Crackdown shows China’s ready to do ‘whatever it takes’ when it sees social problems, major Asia bank says – CNBC

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China’s crackdown on private education signals that Beijing is willing to take strong action when it perceives socioeconomic problems — regardless of what investors may want, according to an equity strategist at a major Asian bank.

“The government is ready to do whatever it takes to rectify perceived social, economic issues,” DBS’ Dennis Lam said during a webinar Thursday, pointing to the speed, efficiency and strength of China’s new policy.

“Stock market volatility is not a consideration at all,” according to Lam.

For sectors that face high risk of regulation, including education, e-commerce, internet and health care, it’s “prudent for the investor to basically expect the worst,” he said.

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Beijing’s mentality

There has been a “fundamental shift” in the mentality of Chinese authorities, according to DBS Chief China Economist Chris Leung.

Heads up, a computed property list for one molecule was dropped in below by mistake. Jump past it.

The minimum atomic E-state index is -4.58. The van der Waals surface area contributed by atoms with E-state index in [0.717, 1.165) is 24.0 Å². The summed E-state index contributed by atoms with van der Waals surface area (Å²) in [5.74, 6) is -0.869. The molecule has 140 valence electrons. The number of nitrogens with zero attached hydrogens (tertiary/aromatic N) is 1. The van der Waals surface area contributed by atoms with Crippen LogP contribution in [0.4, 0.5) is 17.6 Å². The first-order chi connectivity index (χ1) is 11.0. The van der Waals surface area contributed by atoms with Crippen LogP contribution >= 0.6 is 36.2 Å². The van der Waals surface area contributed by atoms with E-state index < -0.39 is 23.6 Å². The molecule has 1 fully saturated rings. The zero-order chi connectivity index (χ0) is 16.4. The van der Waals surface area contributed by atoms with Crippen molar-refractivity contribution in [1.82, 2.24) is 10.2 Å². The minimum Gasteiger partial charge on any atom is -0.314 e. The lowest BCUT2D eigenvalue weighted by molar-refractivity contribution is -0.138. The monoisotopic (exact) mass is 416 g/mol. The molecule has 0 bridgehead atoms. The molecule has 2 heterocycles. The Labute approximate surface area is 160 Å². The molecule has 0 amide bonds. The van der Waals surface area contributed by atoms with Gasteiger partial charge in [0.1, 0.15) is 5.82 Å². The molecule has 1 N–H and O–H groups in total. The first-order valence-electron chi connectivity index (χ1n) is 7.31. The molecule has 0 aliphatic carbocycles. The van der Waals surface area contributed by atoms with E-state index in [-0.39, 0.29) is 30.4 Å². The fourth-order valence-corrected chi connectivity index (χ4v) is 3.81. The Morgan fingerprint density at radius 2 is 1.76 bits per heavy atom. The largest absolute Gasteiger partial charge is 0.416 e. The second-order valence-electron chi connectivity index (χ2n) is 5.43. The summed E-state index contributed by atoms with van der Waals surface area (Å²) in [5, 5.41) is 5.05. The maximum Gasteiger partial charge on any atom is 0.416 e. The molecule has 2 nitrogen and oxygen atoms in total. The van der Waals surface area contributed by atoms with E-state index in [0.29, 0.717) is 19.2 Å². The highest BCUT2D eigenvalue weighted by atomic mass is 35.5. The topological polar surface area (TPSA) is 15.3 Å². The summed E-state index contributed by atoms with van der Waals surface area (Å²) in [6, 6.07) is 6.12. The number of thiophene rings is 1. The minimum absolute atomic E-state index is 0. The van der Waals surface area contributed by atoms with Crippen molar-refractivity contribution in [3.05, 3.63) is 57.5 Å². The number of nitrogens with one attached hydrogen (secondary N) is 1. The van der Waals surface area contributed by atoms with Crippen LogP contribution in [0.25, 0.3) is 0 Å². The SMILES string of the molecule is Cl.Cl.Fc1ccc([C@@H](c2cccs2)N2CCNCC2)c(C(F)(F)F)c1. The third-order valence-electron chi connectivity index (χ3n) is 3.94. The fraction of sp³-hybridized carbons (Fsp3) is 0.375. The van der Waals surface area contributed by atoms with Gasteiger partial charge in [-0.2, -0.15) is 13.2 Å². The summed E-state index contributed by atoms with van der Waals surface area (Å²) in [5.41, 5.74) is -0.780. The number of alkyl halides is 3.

He said the crackdown on private education shows that the country’s policy design now takes social factors into account, beyond financial and economic considerations. He explained the government is trying to tackle high education costs, which discourage Chinese couples from having more children.

Leung added that Beijing is “willing to bite the bullet to serve long-term … socioeconomic goals,” even if it’s at the expense of stock market prices.

Thomas Fang, head of China global markets at UBS, said the underlying intention of the Chinese government is practical and development focused.

But investors will need to be careful when it comes to areas such as national security, monopolistic behavior or businesses that don’t benefit “social values,” he told CNBC’s “Street Signs Asia” on Friday.

Lam from DBS said issues including data security and social equity will continue to be treated seriously.

Investing advice

Looking ahead, it’s important to stay invested in Chinese markets, Fang added.

“That’s really a reflection of a hotter market and how easy the overall global liquidity is,” he said. But investors also need to hedge their bets while policy remains uncertain, he said.

Lam said clarification from China’s securities regulators helped rule out the worst-case scenarios, but did not completely dispel market fears. For now, old economy stocks not related to regulatory risks are a safer bet, especially after the declines in share prices, he said. Lam argued, however, that new economy stocks still offer good risk-reward.

“Valuations are more compelling, fundamentals (are) not impacted,” he said.

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